March 6, 2014
‘How We Die’ author Nuland dies in Conn. at age 83
(ABC News) – Dr. Sherwin Nuland, a medical ethicist who opposed assisted suicide and wrote an award-winning book about death called “How We Die,” has died at age 83. He died of prostate cancer on Monday at his home in Hamden, said his daughter Amelia Nuland, who recalled how he told her he wasn’t ready for death because he loved life.
March 5, 2014
For his next act, genome wiz Craig Venter takes on aging
(Reuters) – Craig Venter, the U.S. scientist who raced the U.S. government to map the human genome over a decade ago and created synthetic life in 2010, is now on a quest to treat age-related disease. Venter has teamed up with stem cell pioneer Dr Robert Hariri and X Prize Foundation founder Dr Peter Diamandis to form Human Longevity Inc, a company that will use both genomics and stem cell therapies to find treatments that allow aging adults to stay healthy and functional for as long as possible.
February 26, 2014
Toronto doctors sentenced for abusing sedated patients
(BBC) – A Canadian doctor who sexually assaulted 21 sedated patients while they helplessly watched has been sentenced to 10 years in prison. Anaesthesiologist George Doodnaught, 65, abused the women, aged 25 to 75, while they were in his care. The victims testified that they had been conscious when Doodnaught kissed, fondled and assaulted them, but they were unable to move.
February 24, 2014
Are robots about to rise? Google’s new director of engineering thinks so…
(The Guardian) – Ray Kurzweil popularised the Teminator-like moment he called the ‘singularity’, when artificial intelligence overtakes human thinking. But now the man who hopes to be immortal is involved in the very same quest – on behalf of the tech behemoth.
February 20, 2014
Event: The Third Annual Regional Clinical Ethics Symposium
The Center for Ethics at MedStar Washington Hospital Center
Third Annual Regional Clinical Ethics Symposium
April 12, 2014
See here for more information.
February 18, 2014
I never wanted to be a cancer expert, but then my wife got sick. A caregiver’s tale.
(Washington Post) – It was my wife’s first colonoscopy; it turned out to be the only one she ever had. She was 53. Whether Cheryl would have lived longer if she’d had the exam earlier I’ll never know. She died in the fall of 2013, in her sixth season with cancer. Cheryl had exhibited no symptoms prior to the test. Absent a family history of colon cancer, the standard protocol is to have the test after turning 50. Needless to say, we were shocked when the doctor showed us the scans indicating that the test was positive for cancer.
Fearing a shootout at the E.R. corral
(New York Times) – My emergency unit handled a man who had been shot in the leg in the early hours of the morning. The trauma surgeons refused to have him transferred to the ward for wound management because they believed the victim would be pursued by his assailants, thereby posing a safety risk to staff members and patients.
A gentle guide at life’s end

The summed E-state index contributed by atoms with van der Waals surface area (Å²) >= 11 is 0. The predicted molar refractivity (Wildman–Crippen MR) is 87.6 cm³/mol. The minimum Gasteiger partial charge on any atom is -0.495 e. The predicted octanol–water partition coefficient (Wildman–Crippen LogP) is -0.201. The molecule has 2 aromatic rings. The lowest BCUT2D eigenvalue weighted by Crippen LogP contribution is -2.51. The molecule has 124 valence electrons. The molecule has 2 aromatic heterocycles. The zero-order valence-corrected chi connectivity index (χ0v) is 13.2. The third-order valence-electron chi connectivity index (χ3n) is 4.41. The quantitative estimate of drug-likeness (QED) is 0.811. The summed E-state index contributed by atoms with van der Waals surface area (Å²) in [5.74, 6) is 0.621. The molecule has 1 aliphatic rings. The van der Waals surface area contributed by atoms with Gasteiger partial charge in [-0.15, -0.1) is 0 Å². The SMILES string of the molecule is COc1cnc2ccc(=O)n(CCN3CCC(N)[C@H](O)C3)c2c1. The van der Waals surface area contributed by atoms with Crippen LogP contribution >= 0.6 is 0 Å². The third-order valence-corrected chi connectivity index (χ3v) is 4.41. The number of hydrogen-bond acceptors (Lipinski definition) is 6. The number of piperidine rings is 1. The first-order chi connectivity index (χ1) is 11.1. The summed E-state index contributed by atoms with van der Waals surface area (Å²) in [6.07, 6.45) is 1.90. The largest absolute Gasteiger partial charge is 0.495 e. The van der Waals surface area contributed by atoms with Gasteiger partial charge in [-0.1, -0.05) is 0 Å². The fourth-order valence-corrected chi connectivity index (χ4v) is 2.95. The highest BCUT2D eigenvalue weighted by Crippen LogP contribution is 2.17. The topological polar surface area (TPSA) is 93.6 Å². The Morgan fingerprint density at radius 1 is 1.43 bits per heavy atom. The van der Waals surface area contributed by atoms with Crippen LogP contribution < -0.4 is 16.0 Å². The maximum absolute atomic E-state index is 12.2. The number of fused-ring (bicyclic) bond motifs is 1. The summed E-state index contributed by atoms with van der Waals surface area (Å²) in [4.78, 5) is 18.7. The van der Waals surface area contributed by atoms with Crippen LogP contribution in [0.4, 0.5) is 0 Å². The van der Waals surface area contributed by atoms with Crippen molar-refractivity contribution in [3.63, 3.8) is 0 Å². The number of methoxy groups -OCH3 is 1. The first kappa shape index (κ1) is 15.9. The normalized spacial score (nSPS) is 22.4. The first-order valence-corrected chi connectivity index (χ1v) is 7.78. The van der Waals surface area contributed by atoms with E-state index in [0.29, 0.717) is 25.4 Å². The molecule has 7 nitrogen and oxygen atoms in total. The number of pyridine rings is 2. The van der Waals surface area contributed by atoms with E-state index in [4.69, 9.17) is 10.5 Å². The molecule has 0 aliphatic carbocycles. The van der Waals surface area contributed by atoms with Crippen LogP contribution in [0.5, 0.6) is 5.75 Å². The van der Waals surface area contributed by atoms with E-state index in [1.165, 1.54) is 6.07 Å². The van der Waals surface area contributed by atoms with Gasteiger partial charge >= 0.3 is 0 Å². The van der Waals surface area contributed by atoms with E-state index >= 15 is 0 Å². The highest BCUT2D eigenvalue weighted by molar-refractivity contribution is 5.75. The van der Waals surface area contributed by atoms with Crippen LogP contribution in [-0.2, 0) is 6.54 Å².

(Las Vegas Review Journal) – Dr. Warren Wheeler begins his workday with morning rounds. Accompanied by a handful of students and medical staff members, Wheeler visits his patients and greets them by name, introduces himself and asks how they feel, whether they are experiencing any pain and whether they feel comfortable. They’re the sort of questions most doctors ask patients during rounds. But it takes a few minutes to notice the small touches of dignity and compassion that Wheeler weaves into each patient interaction.
Event: 12th World Congress of Bioethics
Inspire the Future to Move the World
International Associate of Bioethics 12th World Congress of Bioethics
June 25-28, 2014
The Hilton Mexico City Reforma Hotel
Mexico City, Mexico
See here for more information.
February 12, 2014
After more than 50 years, a dispute over Downs syndrome discovery
(Science) – It would have been a personal triumph for Marthe Gautier, an 88-year-old pediatric cardiologist and scientist living in Paris. On 31 January, during a meeting in Bordeaux, Gautier was to receive a medal for her role in the discovery of the cause of Down syndrome in the late 1950s. In a speech, she planned to tell an audience of younger French geneticists her story about the discovery—and how she felt the credit she deserved went to a male colleague, Jérôme Lejeune.
February 7, 2014
As seen on TV, a medical mystery involving hip implants is solved
(New York Times) – By a strange coincidence, two leading medical journals on Thursday published case studies of the same arcane medical mystery. In one, doctors solved the riddle only after the patient, a middle-aged woman, got so sick she had to have a heart transplant. But in the other, a physician who teaches at the University of Marburg in Germany found the clues in Season 7, Episode 11, of the Fox television show “House.”
February 6, 2014
At 90, this doctor is still calling
(New York Times) – Catherine Hamlin, an Australian gynecologist who has spent most of her life in Ethiopia, is a 21st-century Mother Teresa. She has revolutionized care of a childbirth injury called obstetric fistula, which occurs when the baby gets stuck in the birth canal and there is no doctor to perform a cesarean section. As many as two million women (and often young teenage girls) worldwide suffer from fistulas. The babies die, and the woman is left incontinent with urine and sometimes feces trickling through her vagina.